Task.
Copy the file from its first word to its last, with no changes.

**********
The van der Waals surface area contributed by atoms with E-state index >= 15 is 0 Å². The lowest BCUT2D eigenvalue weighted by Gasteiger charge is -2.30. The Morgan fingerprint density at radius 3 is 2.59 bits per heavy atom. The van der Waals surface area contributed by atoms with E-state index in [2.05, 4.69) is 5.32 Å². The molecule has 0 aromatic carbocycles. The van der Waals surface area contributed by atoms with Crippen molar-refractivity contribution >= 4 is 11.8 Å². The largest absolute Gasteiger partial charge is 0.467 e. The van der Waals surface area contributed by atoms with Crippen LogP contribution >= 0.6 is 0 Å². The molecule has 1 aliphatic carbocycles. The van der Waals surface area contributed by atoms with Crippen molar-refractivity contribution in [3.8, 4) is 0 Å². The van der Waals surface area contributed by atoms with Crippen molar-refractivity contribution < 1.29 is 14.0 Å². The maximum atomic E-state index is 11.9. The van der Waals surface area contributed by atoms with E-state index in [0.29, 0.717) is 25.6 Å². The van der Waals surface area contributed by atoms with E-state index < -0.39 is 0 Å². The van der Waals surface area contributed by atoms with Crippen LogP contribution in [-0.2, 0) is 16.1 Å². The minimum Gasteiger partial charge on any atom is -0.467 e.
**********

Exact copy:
The van der Waals surface area contributed by atoms with E-state index >= 15 is 0 Å². The lowest BCUT2D eigenvalue weighted by Gasteiger charge is -2.30. The Morgan fingerprint density at radius 3 is 2.59 bits per heavy atom. The van der Waals surface area contributed by atoms with E-state index in [2.05, 4.69) is 5.32 Å². The molecule has 0 aromatic carbocycles. The van der Waals surface area contributed by atoms with Crippen molar-refractivity contribution >= 4 is 11.8 Å². The largest absolute Gasteiger partial charge is 0.467 e. The van der Waals surface area contributed by atoms with Crippen LogP contribution >= 0.6 is 0 Å². The molecule has 1 aliphatic carbocycles. The van der Waals surface area contributed by atoms with Crippen molar-refractivity contribution in [3.8, 4) is 0 Å². The van der Waals surface area contributed by atoms with Crippen molar-refractivity contribution < 1.29 is 14.0 Å². The maximum atomic E-state index is 11.9. The van der Waals surface area contributed by atoms with E-state index in [0.29, 0.717) is 25.6 Å². The van der Waals surface area contributed by atoms with E-state index < -0.39 is 0 Å². The van der Waals surface area contributed by atoms with Crippen LogP contribution in [-0.2, 0) is 16.1 Å². The minimum Gasteiger partial charge on any atom is -0.467 e.